Cortical bone

Last revised by Bálint Botz on 15 Jul 2020

The outer shell of compact bone is called cortical bone or cortex. It is formed by compact bone which is one of the two macroscopic forms of bone, the other being cancellous bone

Cortical bone contains Haversian systems (osteons) which contain a central Haversian canal surrounded by osseous tissue in a concentric lamellar pattern. The Haversian canals contain vessels which supply blood to the cellular elements of the osteon (e.g. osteoblasts, osteocytes, and osteoclasts).

Two fibrovascular layers surround the cortical bone which contain cells that remain osteogenic. The outermost layer (between the outer surface of the bone and soft tissue) is periosteum and the innermost layer (between compact bone and the medullary space containing spongiosa) is endosteum 1.

The thickness of the cortex is from subperiosteal deposition of bone. In children, the periosteal layer loosely adheres to the cortex. The periosteum becomes thicker, vascular, and active with age and increased activity.  

The periosteum surrounds the cortex except for the portions which are intra-articular, covered by cartilage, or covered by synovial membrane. The periosteal layer is intimate with connecting tendons and ligaments at sites known as entheses (see enthesopathy) via Sharpey's fibers. The periosteal layer contains afferent sensory neurons which compress easily by relatively low-threshold mechanical stimuli 2.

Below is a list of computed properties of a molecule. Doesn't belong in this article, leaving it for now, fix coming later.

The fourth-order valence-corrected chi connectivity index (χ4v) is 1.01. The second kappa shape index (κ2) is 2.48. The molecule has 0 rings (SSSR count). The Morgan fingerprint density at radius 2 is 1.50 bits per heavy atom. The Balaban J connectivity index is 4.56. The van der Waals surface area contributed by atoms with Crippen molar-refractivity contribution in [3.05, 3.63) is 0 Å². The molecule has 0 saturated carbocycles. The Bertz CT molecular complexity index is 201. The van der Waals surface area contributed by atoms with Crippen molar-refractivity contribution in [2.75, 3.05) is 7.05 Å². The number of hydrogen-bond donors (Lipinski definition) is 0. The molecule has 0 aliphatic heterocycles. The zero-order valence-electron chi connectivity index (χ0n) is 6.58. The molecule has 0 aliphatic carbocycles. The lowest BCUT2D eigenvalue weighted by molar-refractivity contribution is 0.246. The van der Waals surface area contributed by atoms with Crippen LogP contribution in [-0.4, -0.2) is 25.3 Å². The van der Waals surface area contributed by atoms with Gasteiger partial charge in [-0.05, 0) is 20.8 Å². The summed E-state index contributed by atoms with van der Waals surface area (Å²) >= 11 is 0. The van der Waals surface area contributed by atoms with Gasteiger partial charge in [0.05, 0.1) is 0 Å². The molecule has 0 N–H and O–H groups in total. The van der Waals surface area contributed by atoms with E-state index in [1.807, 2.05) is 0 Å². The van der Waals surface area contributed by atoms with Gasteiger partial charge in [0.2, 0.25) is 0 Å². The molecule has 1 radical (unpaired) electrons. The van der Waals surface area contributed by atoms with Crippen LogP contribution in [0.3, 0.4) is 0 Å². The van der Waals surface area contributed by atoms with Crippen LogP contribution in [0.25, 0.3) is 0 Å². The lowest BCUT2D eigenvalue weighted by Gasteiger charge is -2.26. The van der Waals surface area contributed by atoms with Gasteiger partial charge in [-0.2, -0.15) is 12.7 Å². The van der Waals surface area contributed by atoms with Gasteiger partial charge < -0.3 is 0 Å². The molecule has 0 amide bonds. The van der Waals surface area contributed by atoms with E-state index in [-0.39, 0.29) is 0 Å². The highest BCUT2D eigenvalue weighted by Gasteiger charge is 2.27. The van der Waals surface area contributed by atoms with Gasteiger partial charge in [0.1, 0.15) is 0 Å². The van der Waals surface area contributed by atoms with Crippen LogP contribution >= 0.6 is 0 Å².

Cortical bone is the most dense tissue, and represents 80% of the total skeletal mass in healthy adults 4

Cortical bone appears radiopaque (white) on radiographs as the outermost layer of bone. It is best visualized in long bones. The periosteum is not well-visualized on radiographs in the absence of underlying pathology (see periosteal reaction). The endosteum appears at the interface between the cortical bone and the medullary cavity in long bones and with pathology, may appear scalloped (see endosteal scalloping).

Cortical thickness is measured via dual-energy x-ray absorptiometry (DEXA) 3 at various locations (e.g. lumbar spine, femoral neck, distal radius) to determine bone density and evaluate for bone insufficiency.

Cortical bone appears radiopaque (white) on computed tomography. Fractures are more easily identified on CT than radiographs.

The outermost layer of cortex contains few mobile protons. The result is low signal (black) on all pulse sequences, except those with ultrashort-TE 4. The periosteum is normally not visible with MR, but periosteal reactions may be detected sooner than with radiographs.

Fracture lines, including stress fractures, appear hyperintense on T2-weighted images within the cortex.

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